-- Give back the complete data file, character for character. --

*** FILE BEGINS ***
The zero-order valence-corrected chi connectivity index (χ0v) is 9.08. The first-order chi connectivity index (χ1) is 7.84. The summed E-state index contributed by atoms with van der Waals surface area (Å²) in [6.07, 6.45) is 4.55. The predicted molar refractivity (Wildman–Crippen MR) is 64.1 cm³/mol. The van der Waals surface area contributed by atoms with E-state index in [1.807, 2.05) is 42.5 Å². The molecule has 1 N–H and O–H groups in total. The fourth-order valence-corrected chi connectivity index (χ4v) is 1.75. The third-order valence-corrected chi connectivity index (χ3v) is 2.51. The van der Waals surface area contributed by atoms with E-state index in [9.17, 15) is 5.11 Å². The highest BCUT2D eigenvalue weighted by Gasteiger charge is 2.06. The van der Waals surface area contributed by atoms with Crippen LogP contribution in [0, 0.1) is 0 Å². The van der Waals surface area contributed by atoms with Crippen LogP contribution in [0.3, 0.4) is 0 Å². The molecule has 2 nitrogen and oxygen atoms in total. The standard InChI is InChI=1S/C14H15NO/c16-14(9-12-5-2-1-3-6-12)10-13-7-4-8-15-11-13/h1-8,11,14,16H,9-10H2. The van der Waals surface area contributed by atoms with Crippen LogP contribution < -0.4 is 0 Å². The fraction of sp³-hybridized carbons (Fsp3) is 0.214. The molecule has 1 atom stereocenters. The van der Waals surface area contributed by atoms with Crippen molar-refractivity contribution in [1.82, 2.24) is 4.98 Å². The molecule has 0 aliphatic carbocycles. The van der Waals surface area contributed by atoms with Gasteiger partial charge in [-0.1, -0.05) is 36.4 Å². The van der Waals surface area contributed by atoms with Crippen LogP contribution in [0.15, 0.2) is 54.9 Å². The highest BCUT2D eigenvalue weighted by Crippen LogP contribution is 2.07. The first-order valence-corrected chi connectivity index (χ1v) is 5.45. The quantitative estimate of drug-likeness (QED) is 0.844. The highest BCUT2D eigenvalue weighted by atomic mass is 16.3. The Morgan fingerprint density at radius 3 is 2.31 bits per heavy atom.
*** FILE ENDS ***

The zero-order valence-corrected chi connectivity index (χ0v) is 9.08. The first-order chi connectivity index (χ1) is 7.84. The summed E-state index contributed by atoms with van der Waals surface area (Å²) in [6.07, 6.45) is 4.55. The predicted molar refractivity (Wildman–Crippen MR) is 64.1 cm³/mol. The van der Waals surface area contributed by atoms with E-state index in [1.807, 2.05) is 42.5 Å². The molecule has 1 N–H and O–H groups in total. The fourth-order valence-corrected chi connectivity index (χ4v) is 1.75. The third-order valence-corrected chi connectivity index (χ3v) is 2.51. The van der Waals surface area contributed by atoms with E-state index in [9.17, 15) is 5.11 Å². The highest BCUT2D eigenvalue weighted by Gasteiger charge is 2.06. The van der Waals surface area contributed by atoms with Crippen LogP contribution in [0, 0.1) is 0 Å². The van der Waals surface area contributed by atoms with Crippen LogP contribution in [0.3, 0.4) is 0 Å². The molecule has 2 nitrogen and oxygen atoms in total. The standard InChI is InChI=1S/C14H15NO/c16-14(9-12-5-2-1-3-6-12)10-13-7-4-8-15-11-13/h1-8,11,14,16H,9-10H2. The van der Waals surface area contributed by atoms with Crippen LogP contribution < -0.4 is 0 Å². The fraction of sp³-hybridized carbons (Fsp3) is 0.214. The molecule has 1 atom stereocenters. The van der Waals surface area contributed by atoms with Crippen molar-refractivity contribution in [1.82, 2.24) is 4.98 Å². The molecule has 0 aliphatic carbocycles. The van der Waals surface area contributed by atoms with Gasteiger partial charge in [-0.1, -0.05) is 36.4 Å². The van der Waals surface area contributed by atoms with Crippen LogP contribution in [0.15, 0.2) is 54.9 Å². The highest BCUT2D eigenvalue weighted by Crippen LogP contribution is 2.07. The first-order valence-corrected chi connectivity index (χ1v) is 5.45. The quantitative estimate of drug-likeness (QED) is 0.844. The highest BCUT2D eigenvalue weighted by atomic mass is 16.3. The Morgan fingerprint density at radius 3 is 2.31 bits per heavy atom.